This week’s post is a guest post from Theresa Coleman-Kaiser, Assistant Vice President for Administration and campus Lean Facilitator.
I recently read the blog post referenced below that introduced me to Deliberately Developmental Organizations (DDO’s). Defined by Kegan, et al. (2014), DDO’s shape their culture through dedication to the “conviction that the organization can prosper only if its culture is designed from the ground up to enable ongoing development for all of its people”
The concept that work provides “as essential context for personal growth” (Kegan, et al., 2014) with the flipside being that personal growth or continuous development and improvement are essential to an organization’s success, reminded me of the foundational lean principle of respect for people and the sometimes forgotten eighth form of waste – knowledge waste.
Respect for people is often depicted in both the foundation of the Lean House and as one of the supporting columns, and can be simply described as putting people before products and services. A DDO demonstrates this culture of respect for people by integrating the work of improving yourself as an essential function of all jobs. It is visible through an infrastructure involving your own deep and forced reflection (hansei kai), one-on-one sessions with others who can guide your improvement work, and through meetings designed to identify your blind spots and then identify root cause so that appropriate countermeasures can be put in place. It’s all designed to disallow you from being able to “unwittingly limit your own effectiveness at work.” (Kegan, et al., 2014)
In the 8 wastes of lean, Knowledge waste is alternately described as unused creativity, under-utilized people, not engaging all, non-utilized talents, and untapped human potential. DDO’s are committed to developing employees so that their potential can be developed and fully tapped to benefit both the individual and the organization. Whether accomplished through formal training or through a reflective, iterative process, the result is a happier and more productive employee. In fact, DDO’s recognize that creating a no-blame culture where inadequacies are continuously and systematically reviewed as part of the work is in itself a waste-elimination effort since employees don’t have to spend time and energy “covering their weaknesses and inadequacies” and “managing others’ good impression of them.” (Kegan, et al., 2014)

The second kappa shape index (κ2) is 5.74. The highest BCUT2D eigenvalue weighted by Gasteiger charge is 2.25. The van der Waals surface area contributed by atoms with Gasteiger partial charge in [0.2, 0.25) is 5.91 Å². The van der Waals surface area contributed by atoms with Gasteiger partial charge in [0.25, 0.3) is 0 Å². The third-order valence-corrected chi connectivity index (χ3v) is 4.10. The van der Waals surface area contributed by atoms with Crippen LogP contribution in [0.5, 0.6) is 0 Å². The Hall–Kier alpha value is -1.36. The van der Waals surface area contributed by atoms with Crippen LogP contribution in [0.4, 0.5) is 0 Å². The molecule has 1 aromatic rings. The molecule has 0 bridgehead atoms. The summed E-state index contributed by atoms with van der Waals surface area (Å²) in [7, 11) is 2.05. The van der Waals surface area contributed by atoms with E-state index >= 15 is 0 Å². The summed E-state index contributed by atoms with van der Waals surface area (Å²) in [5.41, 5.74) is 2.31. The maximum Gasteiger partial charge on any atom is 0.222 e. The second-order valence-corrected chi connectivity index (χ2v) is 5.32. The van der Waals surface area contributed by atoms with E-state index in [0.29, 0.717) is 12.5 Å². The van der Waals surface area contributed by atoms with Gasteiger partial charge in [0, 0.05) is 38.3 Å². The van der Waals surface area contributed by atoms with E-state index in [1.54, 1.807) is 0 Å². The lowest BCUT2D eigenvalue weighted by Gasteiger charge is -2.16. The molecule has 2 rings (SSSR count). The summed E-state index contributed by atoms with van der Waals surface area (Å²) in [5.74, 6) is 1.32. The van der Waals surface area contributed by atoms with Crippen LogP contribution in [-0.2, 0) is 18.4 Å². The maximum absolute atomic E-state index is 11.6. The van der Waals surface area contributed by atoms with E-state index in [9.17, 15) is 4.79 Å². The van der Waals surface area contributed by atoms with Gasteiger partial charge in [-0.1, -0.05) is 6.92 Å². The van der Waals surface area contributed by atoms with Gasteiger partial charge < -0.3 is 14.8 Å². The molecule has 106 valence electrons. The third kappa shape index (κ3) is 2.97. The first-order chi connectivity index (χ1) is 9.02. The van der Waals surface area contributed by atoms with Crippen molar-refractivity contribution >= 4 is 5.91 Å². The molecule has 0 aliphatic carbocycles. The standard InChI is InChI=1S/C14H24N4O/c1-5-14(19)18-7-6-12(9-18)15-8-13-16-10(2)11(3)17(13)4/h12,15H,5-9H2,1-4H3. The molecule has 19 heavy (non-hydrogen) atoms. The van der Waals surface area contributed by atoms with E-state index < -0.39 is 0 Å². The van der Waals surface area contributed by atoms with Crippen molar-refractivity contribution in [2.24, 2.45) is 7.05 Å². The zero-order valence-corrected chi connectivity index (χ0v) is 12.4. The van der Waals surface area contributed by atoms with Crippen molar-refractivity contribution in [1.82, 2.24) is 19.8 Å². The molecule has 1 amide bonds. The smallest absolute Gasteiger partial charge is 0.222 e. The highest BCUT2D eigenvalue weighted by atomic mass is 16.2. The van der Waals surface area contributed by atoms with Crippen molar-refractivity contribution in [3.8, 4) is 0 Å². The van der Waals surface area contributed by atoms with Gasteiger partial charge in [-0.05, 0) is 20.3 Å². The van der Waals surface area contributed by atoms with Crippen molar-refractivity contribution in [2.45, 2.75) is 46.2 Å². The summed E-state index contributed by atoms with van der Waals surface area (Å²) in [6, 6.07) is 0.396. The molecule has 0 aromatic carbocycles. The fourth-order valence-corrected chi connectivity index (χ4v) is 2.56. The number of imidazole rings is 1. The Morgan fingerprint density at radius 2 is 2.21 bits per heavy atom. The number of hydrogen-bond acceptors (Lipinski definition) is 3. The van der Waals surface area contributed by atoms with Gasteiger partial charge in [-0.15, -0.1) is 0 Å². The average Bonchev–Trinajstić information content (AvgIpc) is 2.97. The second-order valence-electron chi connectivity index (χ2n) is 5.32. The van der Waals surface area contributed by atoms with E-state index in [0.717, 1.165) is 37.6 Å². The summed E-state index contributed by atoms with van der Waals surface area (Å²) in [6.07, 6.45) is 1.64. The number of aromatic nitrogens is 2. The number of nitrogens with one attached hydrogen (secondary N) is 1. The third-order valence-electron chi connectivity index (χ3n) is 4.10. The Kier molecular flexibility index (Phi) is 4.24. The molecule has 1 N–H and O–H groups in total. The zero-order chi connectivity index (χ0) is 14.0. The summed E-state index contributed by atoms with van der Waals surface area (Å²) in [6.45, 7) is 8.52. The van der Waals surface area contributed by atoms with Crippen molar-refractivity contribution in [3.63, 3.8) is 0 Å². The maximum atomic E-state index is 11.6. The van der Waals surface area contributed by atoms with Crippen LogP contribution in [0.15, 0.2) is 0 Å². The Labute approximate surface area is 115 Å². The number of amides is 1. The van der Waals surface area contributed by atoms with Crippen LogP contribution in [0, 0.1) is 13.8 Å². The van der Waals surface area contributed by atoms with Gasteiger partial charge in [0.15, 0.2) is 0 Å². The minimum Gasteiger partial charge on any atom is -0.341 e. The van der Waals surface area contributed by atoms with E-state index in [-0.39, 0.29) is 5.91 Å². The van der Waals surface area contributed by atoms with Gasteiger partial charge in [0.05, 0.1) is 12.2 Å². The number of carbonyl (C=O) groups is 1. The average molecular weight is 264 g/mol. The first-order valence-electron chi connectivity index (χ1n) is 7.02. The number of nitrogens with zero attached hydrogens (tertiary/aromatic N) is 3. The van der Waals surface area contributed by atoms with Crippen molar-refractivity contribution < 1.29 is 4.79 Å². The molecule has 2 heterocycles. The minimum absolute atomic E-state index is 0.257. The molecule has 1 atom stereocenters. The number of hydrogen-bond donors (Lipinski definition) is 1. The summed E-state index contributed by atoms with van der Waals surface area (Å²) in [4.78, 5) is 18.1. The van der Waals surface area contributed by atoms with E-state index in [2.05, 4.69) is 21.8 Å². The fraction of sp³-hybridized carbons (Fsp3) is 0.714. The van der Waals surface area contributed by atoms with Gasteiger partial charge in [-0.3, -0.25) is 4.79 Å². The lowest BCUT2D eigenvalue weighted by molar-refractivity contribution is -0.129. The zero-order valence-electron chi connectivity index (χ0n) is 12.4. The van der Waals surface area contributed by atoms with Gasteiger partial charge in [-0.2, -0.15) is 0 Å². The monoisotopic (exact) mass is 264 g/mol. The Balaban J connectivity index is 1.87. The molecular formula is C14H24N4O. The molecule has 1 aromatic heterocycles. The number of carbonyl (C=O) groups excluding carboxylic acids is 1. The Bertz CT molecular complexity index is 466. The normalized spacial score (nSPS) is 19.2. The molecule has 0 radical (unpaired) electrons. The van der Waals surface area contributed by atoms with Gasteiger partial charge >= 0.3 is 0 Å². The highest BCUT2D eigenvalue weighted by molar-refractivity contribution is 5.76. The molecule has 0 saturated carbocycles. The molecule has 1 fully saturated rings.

DDO’s approach individual inadequacies as potential assets that have not yet been fully developed. By putting people first, the respect and commitment shown by prioritizing development and dealing with it in a transparent manner helps to eliminate wasted knowledge and wasted time covering up shortcomings. Is your organization on its way to becoming a DDO or do you need to shift some mental models and behavioral practices to get there?
Carroll, R. (n.d.). Lean thinking for small business – Add value! The Systems Thinker Blog. Box Theory. BoxTheoryGold.com [web log]. (Accessed February 18, 2014). Retrieved from: http://www.boxtheorygold.com/blog/bid/62547/rcarroll@BoxTheoryGold.com
Kegan, R., Lahey, L., and Fleming, A., (2014, January 22). Does your company make you a better person? HBR Blog Network. Harvard Business Review. Retrieved from: http://blogs.hbr.org/2014/01/does-your-company-make-you-a-better-person/